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Punishment on SMBC
Frightened Banking Industry

6, 04. 2006

   Sumitomo Mitsui Banking Corp. (SMBC) was penalized by the Financial Service Agency (FSA) concerning its sale of financial derivative products. What was lurking behind the scene was the circumstances under which banks are obligated to expand revenues by somehow selling investment trust and other lucrative products. This is why the banking circle was so frightened by the FSA' s ban on Sumitomo Banking’s sale of financial derivatives.

Is punishment to SMBC a
Is punishment to SMBC a "deterrent" for other banks?

   The FSA on April 27 banned the SMBC from selling derivative products for six months from May 15 as a penalty for forcing smaller businesses to buy interest swap derivative products by abusing its advantageous position as a bank.
   Besides the ban on sale of derivative products, the FSA also ordered the bank not to open new marketing outlets for corporate clients for one year. The punitive measures further included that the SMBC review its management control system and clarify the responsibility of managerial staffs concerning the incident. These were such severe punitive actions that an official of other banking institution commented that the revenue of the SMBC would be "greatly affected, taking into consideration the damage dealt to its image" by the punishment.

Earning By Fee Receipts To Cover Lendings That Could Not Be Increased

   The essence of the incident was that the SMBC took advantage of its position as lender and forced it clients, especially the smaller businesses that were in a weak position, to buy derivative products which are difficult to understand even if they are explained about. It would not be mistaken to say that the quota system of the bank was in the background.
   Was it only the SMBC that had the problems? The answer would be negative. There are countless cases of troubles involving financial products and incidents of clients forced to bear losses. In Japan, financial products are regulated by different laws depending on the kinds of the products. Deposits, for instance, are regulated under the banking law; stocks, government bonds and investment trusts are under the securities and exchange law; variable insurances are under the insurance law; and deposit trading is under the financial futures transactions law. There is no law regulating the interest rate and exchange swap trading.
   A bill of "financial products transaction law" is now planned to be presented before the current Diet. The proposed law is aimed at protecting investors by regulating financial products under the blanket. Under the law, the sales conducts of firms dealing with financial products would be regulated by the Financial Services Agency. Any violator would be subject to a ban on further dealing or placed under obligation to report measures to improve the business conduct.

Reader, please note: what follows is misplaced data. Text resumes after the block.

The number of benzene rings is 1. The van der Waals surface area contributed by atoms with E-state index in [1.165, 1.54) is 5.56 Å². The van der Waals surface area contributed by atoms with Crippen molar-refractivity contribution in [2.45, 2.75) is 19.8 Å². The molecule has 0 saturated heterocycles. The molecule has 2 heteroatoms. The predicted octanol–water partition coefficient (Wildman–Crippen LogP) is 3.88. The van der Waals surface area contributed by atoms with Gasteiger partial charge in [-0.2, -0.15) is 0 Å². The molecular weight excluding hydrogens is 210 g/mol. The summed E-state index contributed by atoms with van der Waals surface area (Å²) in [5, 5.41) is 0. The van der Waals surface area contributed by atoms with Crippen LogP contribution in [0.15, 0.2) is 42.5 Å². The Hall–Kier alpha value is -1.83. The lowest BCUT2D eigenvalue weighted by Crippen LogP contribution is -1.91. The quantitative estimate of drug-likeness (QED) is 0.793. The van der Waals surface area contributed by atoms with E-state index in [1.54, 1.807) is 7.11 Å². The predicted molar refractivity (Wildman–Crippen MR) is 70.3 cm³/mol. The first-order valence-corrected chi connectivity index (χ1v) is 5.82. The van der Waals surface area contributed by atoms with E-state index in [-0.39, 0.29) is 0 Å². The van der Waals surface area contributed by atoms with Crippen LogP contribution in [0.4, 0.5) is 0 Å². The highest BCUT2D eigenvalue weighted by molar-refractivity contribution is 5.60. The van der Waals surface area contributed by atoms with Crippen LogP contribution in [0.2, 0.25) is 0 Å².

At present, banks have finished the resolving of the nonperforming loans and are trying to expand their revenues. The mega banks are expanding their financial business into local areas in competition with local banks and credit associations. This is presenting a severe business condition for weak local financial institutions. Investment trusts and other financial products are just the products for the banks to deal with. While the banks cannot increase their lending, they are raising revenues by taking fees for handling such products.

How Well Can SMBC Improve In-house Regulations?

   Under the quota system, the employees would work like a horse to get their assignments done. They would increase even the sale of such complicated financial products as derivatives to individual investors and ordinary customers. It is inconceivable that the sales of such products without sufficient explanations or understanding on the part of the purchasers will decrease in the future. The Financial Services Agency tried to prevent excessive sale of such financial products by telling the presidents of local banks across the country at their meeting in April that the agency would pay special attention to the sales of investment trusts and other risky products in the future financial inspection. In case it is found the banks have failed to give sufficient explanation to their clients in selling of such products, order to improve business conduct as punishment would be inevitable. If similar gravity of the punishments for the SMBC were meted out to smaller financial institutions, it could mean a mater of life or death for them. In other words, the sever punishment for the SMBC this time could mean a warning to hundreds of other banks.
   Other banks and credit associations are now keenly watching how well the SMG would improve its readiness to explain the products for selling them to its clients and other regulations. The system of the SMBC is certain to come out to be "of the highest level," an official at a local bank said. It might provide a good example for banks which are in the dark as to how and to what extend they should do in case they find themselves in a similar situation.

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